The weekly gig challenged the group as individuals and shaped them as a unit. “Every Saturday, we would play all night. And you have to come up with a shit ton of ideas when you are improvising all night, especially if you don’t have any heads or anything. We were just coming up with stuff, and I always thought that’s where I wanted to push the band.”

With the addition of Carlos Tullos on bass and baritone guitar in 2011, Brass began to reach out and explore what he refers to as ‘psychedelic gospel leanings’, and the group began to take on a more intentional approach.

While traveling through the often murky waters of spur-of-the-moment composition, Brass and company developed a unique mantra, a life jacket of sorts. “We call it an open soul policy,” declares Brass. “That is kind of what Afrocop is about. We keep it that way, just so if someone runs out of ideas, you can leave the band, if someone else has ideas, come sit in with us. Not everybody gets that idea. It’s very democratic, it’s for people who have ideas. But it’s not just like, here, let me come in and play a bunch of solos.”

The “open soul policy” also serves as an optimistic attempt to keep the music fresh, honest and uninhibited by ego. It is a clever approach to the inevitable loss of free flowing creativity. While enacted to encourage a spirit of constant creative manifestation, in the end it all boils down to communication and trust.

“There’s limitations to everything, right?” asks Brass. “Sometimes communication is key: you have to work together at all times. Even if you’re going in a place where it’s unfamiliar, we’re all traveling in that same realm. A lot of times we have to just carry on, even though you get into weird moments of sound, and the vibe is almost spookier: you can’t explain it, it’s just strange, surreal almost. You’re uncovering, excavating almost, and then you see further truths that you don’t even know about,” muses Brass.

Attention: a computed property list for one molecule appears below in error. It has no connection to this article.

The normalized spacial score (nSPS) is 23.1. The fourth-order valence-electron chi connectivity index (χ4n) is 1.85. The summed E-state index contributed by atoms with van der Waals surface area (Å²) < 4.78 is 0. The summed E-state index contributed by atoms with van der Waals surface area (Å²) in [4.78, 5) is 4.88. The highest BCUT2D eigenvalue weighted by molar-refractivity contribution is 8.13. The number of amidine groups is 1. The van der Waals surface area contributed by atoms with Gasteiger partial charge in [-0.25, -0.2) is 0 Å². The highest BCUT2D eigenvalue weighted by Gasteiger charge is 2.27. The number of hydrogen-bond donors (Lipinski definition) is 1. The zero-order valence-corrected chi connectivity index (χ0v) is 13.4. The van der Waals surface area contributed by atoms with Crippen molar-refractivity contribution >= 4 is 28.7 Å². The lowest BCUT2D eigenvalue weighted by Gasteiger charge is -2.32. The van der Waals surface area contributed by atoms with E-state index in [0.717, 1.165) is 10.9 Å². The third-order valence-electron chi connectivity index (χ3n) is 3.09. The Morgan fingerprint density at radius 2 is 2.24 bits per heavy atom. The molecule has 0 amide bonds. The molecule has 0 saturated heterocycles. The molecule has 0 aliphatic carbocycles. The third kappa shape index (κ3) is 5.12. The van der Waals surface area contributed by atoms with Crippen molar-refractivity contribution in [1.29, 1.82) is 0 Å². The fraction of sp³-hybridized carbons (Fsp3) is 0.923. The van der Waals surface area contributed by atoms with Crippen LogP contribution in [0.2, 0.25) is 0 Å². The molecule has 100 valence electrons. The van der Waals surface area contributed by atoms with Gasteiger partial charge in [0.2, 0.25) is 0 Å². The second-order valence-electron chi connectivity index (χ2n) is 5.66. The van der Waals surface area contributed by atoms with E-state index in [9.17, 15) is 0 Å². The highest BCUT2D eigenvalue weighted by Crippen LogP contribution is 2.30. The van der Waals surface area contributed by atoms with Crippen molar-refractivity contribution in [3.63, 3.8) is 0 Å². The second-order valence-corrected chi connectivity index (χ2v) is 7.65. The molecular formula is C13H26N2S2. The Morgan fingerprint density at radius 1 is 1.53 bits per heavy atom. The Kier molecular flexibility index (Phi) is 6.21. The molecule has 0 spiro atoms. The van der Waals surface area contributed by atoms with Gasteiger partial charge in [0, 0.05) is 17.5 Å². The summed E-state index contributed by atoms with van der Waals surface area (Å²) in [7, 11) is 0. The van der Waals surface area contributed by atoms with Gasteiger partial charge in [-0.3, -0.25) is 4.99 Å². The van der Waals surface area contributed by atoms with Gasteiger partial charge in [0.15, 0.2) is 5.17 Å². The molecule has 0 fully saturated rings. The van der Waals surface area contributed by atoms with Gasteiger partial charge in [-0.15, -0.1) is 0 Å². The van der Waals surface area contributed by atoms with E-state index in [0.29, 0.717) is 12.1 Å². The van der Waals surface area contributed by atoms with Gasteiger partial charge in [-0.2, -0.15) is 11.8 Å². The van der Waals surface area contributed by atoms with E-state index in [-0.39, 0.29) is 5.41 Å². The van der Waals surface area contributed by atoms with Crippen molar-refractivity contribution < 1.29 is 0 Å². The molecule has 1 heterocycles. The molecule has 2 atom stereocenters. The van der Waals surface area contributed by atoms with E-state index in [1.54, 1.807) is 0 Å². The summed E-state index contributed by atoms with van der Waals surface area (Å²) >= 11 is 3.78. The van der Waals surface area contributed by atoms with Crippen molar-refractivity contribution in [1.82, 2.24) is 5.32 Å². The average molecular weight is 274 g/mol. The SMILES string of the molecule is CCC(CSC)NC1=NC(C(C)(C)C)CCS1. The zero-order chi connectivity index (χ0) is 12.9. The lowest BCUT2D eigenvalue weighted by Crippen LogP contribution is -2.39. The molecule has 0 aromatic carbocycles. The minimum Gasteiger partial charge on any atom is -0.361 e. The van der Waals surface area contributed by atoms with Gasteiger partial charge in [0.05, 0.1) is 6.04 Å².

“That’s the beauty I guess, and the scary part of it: you’re just traveling along until different things shift you to say otherwise. That can be a challenge, to listen, and staying connected to the overall themes.”

The aural soundscapes being teased out in real-time at Afrocop’s hypnotic live performances are often complemented through visual landscapes that play off of the sonic themes created by live visual artist blazinspace. Afrocop and blazinspace’s collaborations have been explored at venues ranging from Vito’s to Lofi to a recent appearance at the Timbre Room as part of the Earshot Jazz Festival’s DJ Series.

As a leader, Brass embraces the challenges and the connectivity that comes from sustained improvisation, resulting in the communal building of ideas. “Overall, I see more benefits if you give someone a skeleton of chords. That way you’re working between those ideas, but if you know the habits of each other, as [Afrocop has] been playing together for a long time, you become more fine-tuned and more of a moving machine together, rather than sluggish pieces on their own. And those individual sounds and those individual voices from the trio really get to shine. Not just in solos, but working together for the greater purpose.”

Afrocop performs at Vito’s on Saturday, February 29, 9pm. Free. 21+

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January 22, 2020